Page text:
COLLIER YOUNG – The Todd Dossier. Delacorte, hardcover, 1969. Dell, paperback, 1970.

   The Todd Dossier by “Collier Young” — actually a pseudonym of Robert Bloch — is for the most part a fairly gripping and well-constructed medical mystery about a shady heart transplant and it’s slow unraveling… right up to the end, when Bloch throws the story away.

   Having set up an ingenious crime and some very nasty bad guys, then whipped up a good amount of suspense over the fate of his doctor-detective, he decided for some reason to resolve it with a facile plot device from nowhere that goes unconvincingly against the grain of his characters.

    Most of the time I was reading this, I wondered why Bloch put a pen name on it, but when I finished, it occurred to me if I’d written an ending like that I probably wouldn’t give my right name either.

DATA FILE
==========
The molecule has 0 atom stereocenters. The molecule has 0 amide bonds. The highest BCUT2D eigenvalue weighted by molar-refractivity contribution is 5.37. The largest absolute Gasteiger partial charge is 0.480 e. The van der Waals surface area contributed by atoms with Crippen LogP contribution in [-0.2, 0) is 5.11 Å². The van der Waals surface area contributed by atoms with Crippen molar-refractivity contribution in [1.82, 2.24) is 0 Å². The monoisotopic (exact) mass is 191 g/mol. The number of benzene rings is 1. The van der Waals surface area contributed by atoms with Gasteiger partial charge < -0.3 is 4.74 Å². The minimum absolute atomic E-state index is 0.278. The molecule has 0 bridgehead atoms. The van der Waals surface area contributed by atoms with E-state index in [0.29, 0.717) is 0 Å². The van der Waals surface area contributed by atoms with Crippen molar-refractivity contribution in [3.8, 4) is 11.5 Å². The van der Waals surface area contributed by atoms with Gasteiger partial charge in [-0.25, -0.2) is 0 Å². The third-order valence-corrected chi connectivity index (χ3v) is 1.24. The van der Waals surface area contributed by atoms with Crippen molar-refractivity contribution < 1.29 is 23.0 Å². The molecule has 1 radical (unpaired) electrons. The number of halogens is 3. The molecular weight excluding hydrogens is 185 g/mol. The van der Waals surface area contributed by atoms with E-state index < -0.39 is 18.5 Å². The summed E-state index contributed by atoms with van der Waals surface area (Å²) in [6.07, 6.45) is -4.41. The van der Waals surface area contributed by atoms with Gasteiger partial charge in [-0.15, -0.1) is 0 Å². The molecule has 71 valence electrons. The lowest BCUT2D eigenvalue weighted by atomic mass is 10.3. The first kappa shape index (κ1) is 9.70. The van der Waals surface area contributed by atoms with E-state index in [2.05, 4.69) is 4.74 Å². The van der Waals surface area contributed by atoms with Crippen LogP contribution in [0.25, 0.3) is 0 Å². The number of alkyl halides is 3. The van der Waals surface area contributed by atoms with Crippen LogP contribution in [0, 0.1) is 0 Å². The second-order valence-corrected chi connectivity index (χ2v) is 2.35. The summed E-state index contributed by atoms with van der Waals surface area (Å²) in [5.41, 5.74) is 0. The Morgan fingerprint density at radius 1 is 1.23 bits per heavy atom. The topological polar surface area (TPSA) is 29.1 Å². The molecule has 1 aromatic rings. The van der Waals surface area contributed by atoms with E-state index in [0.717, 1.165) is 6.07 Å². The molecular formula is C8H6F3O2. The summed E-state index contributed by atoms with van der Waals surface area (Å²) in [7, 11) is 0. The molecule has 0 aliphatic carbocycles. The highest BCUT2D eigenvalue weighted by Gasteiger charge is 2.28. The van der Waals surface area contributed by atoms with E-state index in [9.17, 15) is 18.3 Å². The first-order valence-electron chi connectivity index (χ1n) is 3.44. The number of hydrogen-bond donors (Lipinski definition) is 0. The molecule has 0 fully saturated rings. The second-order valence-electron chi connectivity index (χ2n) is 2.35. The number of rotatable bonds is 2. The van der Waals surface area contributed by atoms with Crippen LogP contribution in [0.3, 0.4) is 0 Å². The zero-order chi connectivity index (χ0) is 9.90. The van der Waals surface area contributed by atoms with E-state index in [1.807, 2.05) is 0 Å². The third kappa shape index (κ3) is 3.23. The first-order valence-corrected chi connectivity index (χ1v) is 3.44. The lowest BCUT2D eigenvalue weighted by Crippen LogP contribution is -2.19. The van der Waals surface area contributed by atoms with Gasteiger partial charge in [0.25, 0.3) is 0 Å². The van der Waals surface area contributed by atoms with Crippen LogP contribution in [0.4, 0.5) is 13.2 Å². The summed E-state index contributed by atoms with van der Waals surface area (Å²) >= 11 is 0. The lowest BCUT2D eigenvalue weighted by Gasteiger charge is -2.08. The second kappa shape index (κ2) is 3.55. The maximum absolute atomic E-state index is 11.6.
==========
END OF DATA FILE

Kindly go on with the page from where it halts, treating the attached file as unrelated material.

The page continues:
Dossier does offer, though an insightful look back to another time, one that I hadn’t thought quite so distant. Fifty years ago, when this was written, heart transplants had just crossed the line from Sci-Fi to reality. It was the time of the Jarvic Heart, Baboon hearts in babies, and other faltering steps toward what is today routine surgery.

   Bloch’s awe — expressed by his characters — about the dawn of a new biology, is as quaint in its way as the speeches in old war movies (Pick a war — any war) about the New and Better World that will surely follow once we kill these bastards. We also get an actual plot point about a couple whose marital bliss is threatened because the husband feels emasculated by his wife’s job — was this really just fifty years ago?

   As I say, Todd Dossier is mostly taut and readable. I just never expected anything so antiquated “by the Author of Psycho.”